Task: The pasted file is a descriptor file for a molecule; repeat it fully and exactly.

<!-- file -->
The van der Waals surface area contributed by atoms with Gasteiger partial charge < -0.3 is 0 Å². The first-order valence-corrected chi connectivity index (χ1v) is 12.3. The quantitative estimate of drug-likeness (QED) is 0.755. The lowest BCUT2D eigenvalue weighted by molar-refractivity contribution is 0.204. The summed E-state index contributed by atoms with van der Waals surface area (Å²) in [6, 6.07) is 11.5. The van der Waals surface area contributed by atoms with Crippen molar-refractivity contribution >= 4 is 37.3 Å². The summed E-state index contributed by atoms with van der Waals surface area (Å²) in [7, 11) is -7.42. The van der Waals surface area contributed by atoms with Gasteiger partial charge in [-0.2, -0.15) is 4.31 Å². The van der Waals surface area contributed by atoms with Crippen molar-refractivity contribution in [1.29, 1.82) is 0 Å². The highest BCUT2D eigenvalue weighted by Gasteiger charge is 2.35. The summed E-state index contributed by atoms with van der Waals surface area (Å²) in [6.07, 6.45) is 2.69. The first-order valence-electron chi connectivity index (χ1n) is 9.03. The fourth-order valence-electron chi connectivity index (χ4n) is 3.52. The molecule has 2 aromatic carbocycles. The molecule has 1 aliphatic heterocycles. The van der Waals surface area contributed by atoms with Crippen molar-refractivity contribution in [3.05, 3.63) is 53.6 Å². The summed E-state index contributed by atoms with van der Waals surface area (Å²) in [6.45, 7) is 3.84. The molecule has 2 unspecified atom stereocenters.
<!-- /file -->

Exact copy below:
The van der Waals surface area contributed by atoms with Gasteiger partial charge < -0.3 is 0 Å². The first-order valence-corrected chi connectivity index (χ1v) is 12.3. The quantitative estimate of drug-likeness (QED) is 0.755. The lowest BCUT2D eigenvalue weighted by molar-refractivity contribution is 0.204. The summed E-state index contributed by atoms with van der Waals surface area (Å²) in [6, 6.07) is 11.5. The van der Waals surface area contributed by atoms with Crippen molar-refractivity contribution >= 4 is 37.3 Å². The summed E-state index contributed by atoms with van der Waals surface area (Å²) in [7, 11) is -7.42. The van der Waals surface area contributed by atoms with Gasteiger partial charge in [-0.2, -0.15) is 4.31 Å². The van der Waals surface area contributed by atoms with Crippen molar-refractivity contribution in [1.29, 1.82) is 0 Å². The highest BCUT2D eigenvalue weighted by Gasteiger charge is 2.35. The summed E-state index contributed by atoms with van der Waals surface area (Å²) in [6.07, 6.45) is 2.69. The first-order valence-electron chi connectivity index (χ1n) is 9.03. The fourth-order valence-electron chi connectivity index (χ4n) is 3.52. The molecule has 2 aromatic carbocycles. The molecule has 1 aliphatic heterocycles. The van der Waals surface area contributed by atoms with Crippen molar-refractivity contribution in [3.05, 3.63) is 53.6 Å². The summed E-state index contributed by atoms with van der Waals surface area (Å²) in [6.45, 7) is 3.84. The molecule has 2 unspecified atom stereocenters.